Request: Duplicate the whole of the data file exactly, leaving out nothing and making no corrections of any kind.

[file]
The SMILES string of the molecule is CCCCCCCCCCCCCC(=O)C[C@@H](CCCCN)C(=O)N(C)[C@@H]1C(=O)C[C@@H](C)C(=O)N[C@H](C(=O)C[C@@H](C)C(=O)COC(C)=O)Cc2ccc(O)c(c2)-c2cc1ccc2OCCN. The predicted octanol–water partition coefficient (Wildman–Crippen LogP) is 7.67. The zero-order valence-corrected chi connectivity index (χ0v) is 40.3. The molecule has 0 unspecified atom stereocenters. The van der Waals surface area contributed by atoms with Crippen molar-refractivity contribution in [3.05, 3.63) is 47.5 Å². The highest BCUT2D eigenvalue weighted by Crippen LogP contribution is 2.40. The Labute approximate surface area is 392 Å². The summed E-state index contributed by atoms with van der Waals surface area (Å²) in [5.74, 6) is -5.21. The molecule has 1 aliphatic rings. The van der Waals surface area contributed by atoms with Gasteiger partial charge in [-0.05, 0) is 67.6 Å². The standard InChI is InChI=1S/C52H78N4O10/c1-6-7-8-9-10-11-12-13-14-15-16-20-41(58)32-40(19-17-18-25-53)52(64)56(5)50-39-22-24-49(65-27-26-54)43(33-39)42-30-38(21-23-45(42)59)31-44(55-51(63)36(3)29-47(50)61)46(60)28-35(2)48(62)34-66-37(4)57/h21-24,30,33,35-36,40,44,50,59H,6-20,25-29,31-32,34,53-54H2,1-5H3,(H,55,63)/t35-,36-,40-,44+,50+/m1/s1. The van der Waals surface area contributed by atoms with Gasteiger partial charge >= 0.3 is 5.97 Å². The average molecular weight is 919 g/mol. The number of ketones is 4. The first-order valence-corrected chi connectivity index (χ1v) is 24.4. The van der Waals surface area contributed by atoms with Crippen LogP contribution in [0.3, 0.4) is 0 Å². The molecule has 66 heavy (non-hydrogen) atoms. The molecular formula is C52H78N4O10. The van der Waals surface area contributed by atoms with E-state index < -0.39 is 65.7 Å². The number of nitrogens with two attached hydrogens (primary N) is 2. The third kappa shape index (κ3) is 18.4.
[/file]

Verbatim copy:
The SMILES string of the molecule is CCCCCCCCCCCCCC(=O)C[C@@H](CCCCN)C(=O)N(C)[C@@H]1C(=O)C[C@@H](C)C(=O)N[C@H](C(=O)C[C@@H](C)C(=O)COC(C)=O)Cc2ccc(O)c(c2)-c2cc1ccc2OCCN. The predicted octanol–water partition coefficient (Wildman–Crippen LogP) is 7.67. The zero-order valence-corrected chi connectivity index (χ0v) is 40.3. The molecule has 0 unspecified atom stereocenters. The van der Waals surface area contributed by atoms with Crippen molar-refractivity contribution in [3.05, 3.63) is 47.5 Å². The highest BCUT2D eigenvalue weighted by Crippen LogP contribution is 2.40. The Labute approximate surface area is 392 Å². The summed E-state index contributed by atoms with van der Waals surface area (Å²) in [5.74, 6) is -5.21. The molecule has 1 aliphatic rings. The van der Waals surface area contributed by atoms with Gasteiger partial charge in [-0.05, 0) is 67.6 Å². The standard InChI is InChI=1S/C52H78N4O10/c1-6-7-8-9-10-11-12-13-14-15-16-20-41(58)32-40(19-17-18-25-53)52(64)56(5)50-39-22-24-49(65-27-26-54)43(33-39)42-30-38(21-23-45(42)59)31-44(55-51(63)36(3)29-47(50)61)46(60)28-35(2)48(62)34-66-37(4)57/h21-24,30,33,35-36,40,44,50,59H,6-20,25-29,31-32,34,53-54H2,1-5H3,(H,55,63)/t35-,36-,40-,44+,50+/m1/s1. The van der Waals surface area contributed by atoms with Gasteiger partial charge >= 0.3 is 5.97 Å². The average molecular weight is 919 g/mol. The number of ketones is 4. The first-order valence-corrected chi connectivity index (χ1v) is 24.4. The van der Waals surface area contributed by atoms with Crippen LogP contribution in [0.3, 0.4) is 0 Å². The molecule has 66 heavy (non-hydrogen) atoms. The molecular formula is C52H78N4O10. The van der Waals surface area contributed by atoms with E-state index < -0.39 is 65.7 Å². The number of nitrogens with two attached hydrogens (primary N) is 2. The third kappa shape index (κ3) is 18.4.